|By Jared Vititoe|
By Bobby "Ten Pound Hammer" Peacock
(in alphabetical order)
"American Me" by S-K-O (Schuyler, Knoblock, and Overstreet)
Yeah, by now, you've probably gathered that I hate jingoism and list songs. What other song could name-drop the New York Yankees, Leave It to Beaver, Fred Astaire, foot-long hot dogs, pizza, ribs (seriously, so many food references in this song!), soldiers dying "in the foreign mud", and "Da Doo Ron Ron" of all songs? And have a lyric so awkward as "a nose full of freedom" on top of it? I'm actually surprised that the usually more reliable Thom Schuyler (who sings lead here in an overly nasal vibrato) and J. Fred "How the Hell Do You Spell My Last Name, Anyway" Knobloch wrote this one, because it's the kind of corniness I'd expect from Paul Overstreet -- and I'm not sure he's even on this song. At least the production has aged pretty well, other than the lame doo-wop ending.
"Americana" by Moe Bandy
Speaking of jingoism... I just don't get the Norman Rockwell-esque romanticism so often directed at small towns in songs like these (with a few exceptions). In all my travels, I've never seen a town that even came remotely close to the images seen here. They weren't full of kids playing hopscotch and drinking malts at the Rexall. If anything, these towns -- even in the early 90s when I was a child -- usually consisted of boarded-up businesses (one of the many reasons Alan Jackson's "Little Man" succeeded at this trope where almost all others have failed), rundown farmhouses, elderly people shopping at Dollar General, and rusty old pickups flying the stars and bars. But Moe doesn't care; he's gonna keep hyping them up with that syrupy delivery and sell hyper-sanitized memories of a lifestyle that never existed in the first place.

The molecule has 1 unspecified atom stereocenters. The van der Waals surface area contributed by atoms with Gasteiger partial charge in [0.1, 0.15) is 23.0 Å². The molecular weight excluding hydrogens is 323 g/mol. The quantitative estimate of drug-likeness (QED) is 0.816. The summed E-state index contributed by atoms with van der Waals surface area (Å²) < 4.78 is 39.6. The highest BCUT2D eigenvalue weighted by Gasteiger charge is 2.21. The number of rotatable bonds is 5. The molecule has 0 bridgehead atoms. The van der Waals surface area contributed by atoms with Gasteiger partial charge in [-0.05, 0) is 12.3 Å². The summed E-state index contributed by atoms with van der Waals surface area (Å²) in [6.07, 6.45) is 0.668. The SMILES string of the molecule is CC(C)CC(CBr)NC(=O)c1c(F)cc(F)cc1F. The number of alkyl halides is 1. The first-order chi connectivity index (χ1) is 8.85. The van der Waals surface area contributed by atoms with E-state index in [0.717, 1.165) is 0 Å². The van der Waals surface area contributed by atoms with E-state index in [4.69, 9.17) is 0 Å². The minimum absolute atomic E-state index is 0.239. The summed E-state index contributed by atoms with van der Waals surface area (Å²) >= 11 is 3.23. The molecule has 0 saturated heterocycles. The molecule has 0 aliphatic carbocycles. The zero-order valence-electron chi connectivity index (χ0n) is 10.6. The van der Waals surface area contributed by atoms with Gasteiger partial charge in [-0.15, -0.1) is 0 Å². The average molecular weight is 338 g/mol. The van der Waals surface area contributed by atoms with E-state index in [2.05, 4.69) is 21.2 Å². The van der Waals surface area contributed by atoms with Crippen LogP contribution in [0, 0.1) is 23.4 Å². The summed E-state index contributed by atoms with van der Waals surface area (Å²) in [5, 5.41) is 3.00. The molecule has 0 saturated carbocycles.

"Attitude Adjustment" by Hank Williams Jr.
It's hard to play violence for laughs. For example, "Goodbye Earl" succeeds because its revenge-murder is a.) done to an absolute asshole of a person, and b.) sung in an obviously comedic manner by self-aware artists who clearly do not condone the actions. "Attitude Adjustment", on the other hand, does neither. The first verse is actually okay in its portrayal of an average bar brawl. But in the second verse, the (not-drunk) narrator clocks his brother-in-law with a tire tool just for being drunk. Then the girlfriend beats the narrator up for literally no stated reason (wait, he has both a wife and a girlfriend?), driving him to beat her into submission. While this does lead to the narrator getting sent to jail, and claiming his sentence as the fourth and final "attitude adjustment", he already completely lost me with the blatant sexism of the verse before it. What's more, the smug, cocky delivery of the ending lines does not convince me that he's actually learned anything at all.
The only thing not bad about this song is the surprisingly strong production, with considerably more drums and electric guitar than usual for the era. But just like almost every other Sawyer Brown song from the '80s, this one is laden with juvenile lyrics ("she's gonna be bad 'til the whole town stinks" and "a .45's quicker than 409 / Betty cleaned house for the very last time" being particular offenders -- speaking of playing violence for laughs), along with a bad bad bad chorus that doesn't even scan or end properly. All of this adds up to an absolutely confusing hodgepodge so tonally dissonant that you don't even realize it's a murder ballad. How these guys survived long enough to make some truly phenomenal music in the 90s, I'll never know.
"Bobbie Sue" by The Oak Ridge Boys
Hat tip to Jim Malec for waking me up on this song... I admit, I like the Oak Ridge Boys a bit more than I should. (I'm a sucker for harmonies and basso profondo voices. Sue me.) But peel those harmonies back on this song, and yeah, it's kinda squicky. A young girl is groomed to be the narrator's lover against the parents' wishes; even though she's only just turned 18, he's chomping at the bit to get her. There's barely even any indication that Bobbie Sue is consenting to all of this. Maybe a younger act might have softened the edges a bit and made it seem less like the work of a creepy old man... but yeah, once I noticed it, I couldn't not notice it. Not even Richard Sterban oom-papa-mow-mow'ing the title can save this one.
"Dancin' Cowboys" by the Bellamy Brothers